Results from the Gensight Biologics Trial of ND4 Allotopic Expression

Gensight Biologics is the company that emerged from the first viable line of allotopic expression research, in part supported some years ago by the SENS Research Foundation and the charitable donations of our community. Allotopic expression is the name given to gene therapy to copy mitochondrial genes into the cell nucleus, providing a backup source of proteins. Since mitochondrial DNA damage resulting in loss of function for genes involved in packaging energy store molecules is one of the causes of aging, allotopic expression of all thirteen genes used in this process will remove this contribution to degenerative aging and age-related disease. This is challenging work and still in progress - only three of these genes have had allotopic expression demonstrated to date. Along the way, however, these incremental successes can be used to cure inherited mitochondrial disorders caused by the loss of one specific mitochondrial gene, such as the blindness of Leber's Hereditary Optic Neuropathy. That is the initial goal for the Gensight Biologics staff. They are well funded these days, having gone public earlier this year, and are making good progress, as this latest trial data shows. Their GS010 product is the vector for introducing suitably modified ND4 into the cell nucleus:

GenSight Biologics, a biopharma company that discovers and develops innovative gene therapies for neurodegenerative retinal diseases and diseases of the central nervous system, today reported additional promising results after 78 weeks of follow-up in its Phase I/II clinical trial. These results confirm the favorable safety and tolerability profile of GS010, while demonstrating sustainable visual acuity improvement in patients with Leber's Hereditary Optic Neuropathy (LHON). Each cohort of three patients was administered an increasing dose of GS010 through a single intravitreal injection in the eye most severely affected by the disease. Recruitment was completed in April 2015 and long-term follow-up is ongoing. These patients had an average onset of disease of 6 years at the time of treatment. At baseline, both treated and untreated eyes had an off-chart median visual acuity.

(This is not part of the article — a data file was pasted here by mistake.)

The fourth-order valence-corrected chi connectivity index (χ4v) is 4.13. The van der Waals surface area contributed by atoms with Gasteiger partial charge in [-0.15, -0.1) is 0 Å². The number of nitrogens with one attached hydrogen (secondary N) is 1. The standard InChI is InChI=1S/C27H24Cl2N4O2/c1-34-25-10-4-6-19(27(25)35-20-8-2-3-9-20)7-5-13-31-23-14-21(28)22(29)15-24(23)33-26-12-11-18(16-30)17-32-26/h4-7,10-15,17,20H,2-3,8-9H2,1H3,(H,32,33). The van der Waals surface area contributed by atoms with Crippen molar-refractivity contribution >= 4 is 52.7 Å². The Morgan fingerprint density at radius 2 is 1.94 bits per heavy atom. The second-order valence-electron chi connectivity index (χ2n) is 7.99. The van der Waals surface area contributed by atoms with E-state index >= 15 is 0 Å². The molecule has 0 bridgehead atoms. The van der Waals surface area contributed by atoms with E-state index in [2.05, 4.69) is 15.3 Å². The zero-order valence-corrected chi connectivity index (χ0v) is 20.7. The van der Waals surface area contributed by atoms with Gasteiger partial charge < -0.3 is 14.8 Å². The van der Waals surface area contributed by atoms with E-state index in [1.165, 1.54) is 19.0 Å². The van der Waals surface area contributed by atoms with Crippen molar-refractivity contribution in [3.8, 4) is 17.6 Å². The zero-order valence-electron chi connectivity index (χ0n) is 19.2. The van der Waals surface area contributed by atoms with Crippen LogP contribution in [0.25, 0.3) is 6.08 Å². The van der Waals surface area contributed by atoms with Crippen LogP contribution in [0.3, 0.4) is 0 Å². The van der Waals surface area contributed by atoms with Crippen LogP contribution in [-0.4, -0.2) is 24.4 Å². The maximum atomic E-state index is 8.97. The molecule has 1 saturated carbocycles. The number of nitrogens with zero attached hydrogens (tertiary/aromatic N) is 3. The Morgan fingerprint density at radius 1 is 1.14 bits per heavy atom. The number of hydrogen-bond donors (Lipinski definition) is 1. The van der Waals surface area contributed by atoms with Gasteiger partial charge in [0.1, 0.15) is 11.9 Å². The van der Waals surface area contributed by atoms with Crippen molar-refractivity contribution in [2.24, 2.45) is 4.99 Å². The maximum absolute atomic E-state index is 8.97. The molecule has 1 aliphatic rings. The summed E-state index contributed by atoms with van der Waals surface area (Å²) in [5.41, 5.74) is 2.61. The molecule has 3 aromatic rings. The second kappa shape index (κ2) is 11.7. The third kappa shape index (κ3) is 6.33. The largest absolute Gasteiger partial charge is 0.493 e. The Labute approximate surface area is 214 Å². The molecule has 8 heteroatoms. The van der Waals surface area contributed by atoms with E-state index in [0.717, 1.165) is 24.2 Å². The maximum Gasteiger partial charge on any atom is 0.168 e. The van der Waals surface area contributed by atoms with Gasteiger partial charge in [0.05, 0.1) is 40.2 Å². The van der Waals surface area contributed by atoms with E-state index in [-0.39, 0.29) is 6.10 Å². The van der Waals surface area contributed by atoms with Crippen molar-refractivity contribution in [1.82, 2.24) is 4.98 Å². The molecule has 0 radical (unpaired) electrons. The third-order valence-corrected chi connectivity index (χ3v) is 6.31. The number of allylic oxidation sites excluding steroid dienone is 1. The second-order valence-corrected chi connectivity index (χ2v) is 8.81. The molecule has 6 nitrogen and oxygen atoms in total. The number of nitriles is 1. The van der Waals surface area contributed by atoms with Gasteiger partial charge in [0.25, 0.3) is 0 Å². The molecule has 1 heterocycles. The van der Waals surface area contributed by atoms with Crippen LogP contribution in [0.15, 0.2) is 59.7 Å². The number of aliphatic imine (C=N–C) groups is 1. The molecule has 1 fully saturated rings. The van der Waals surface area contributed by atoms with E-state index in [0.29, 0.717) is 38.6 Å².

At 78 weeks post-injection, the mean change of visual acuity from baseline in the treated eyes of all patients* was -0.61 LogMAR, equivalent to a mean improvement of +30 ETDRS letters. For all untreated eyes at week 78, the mean change from baseline was -0.31 LogMAR, equivalent to a mean improvement of +15 ETDRS letters. This provides a treatment effect (mean difference between treated worse-seeing and untreated best-seeing eyes) of +15 letters in favor of treated worse-seeing eyes. More interestingly, in patients with an onset of vision loss of less than 2 years at the time of treatment, a mean gain of +32 ETDRS letters (-0.63 LogMAR) was observed in treated eyes, while a mean gain of +12 ETDRS letters (-0.23 LogMAR) was observed in untreated eyes, resulting in a difference of 20 ETDRS letters in favor of treated eyes. The patient group with vision loss for 2 years or less at the time of injection demonstrated a treatment effect in favor of the treated eye of increasing magnitude from week 36 onwards.

Link: http://www.gensight-biologics.com/index.php?mact=InvestorNews,cntnt01,detail,0&cntnt01item_id=48&cntnt01returnid=37

Comments

I saw a recent paper stating that the MtDNA was in fact a lot more content rich than what was previously though.
Aside from the dozen or so genes, that SENS hope to copy to the nucleus, there were apparently dozens of peptide coding genes wrapped into the MtDNA like russian dolls.

I thought Allotopic expression seemed fairly settled but that made me less certain.

Posted by: Arren Brandt at December 28th, 2016 2:02 PM

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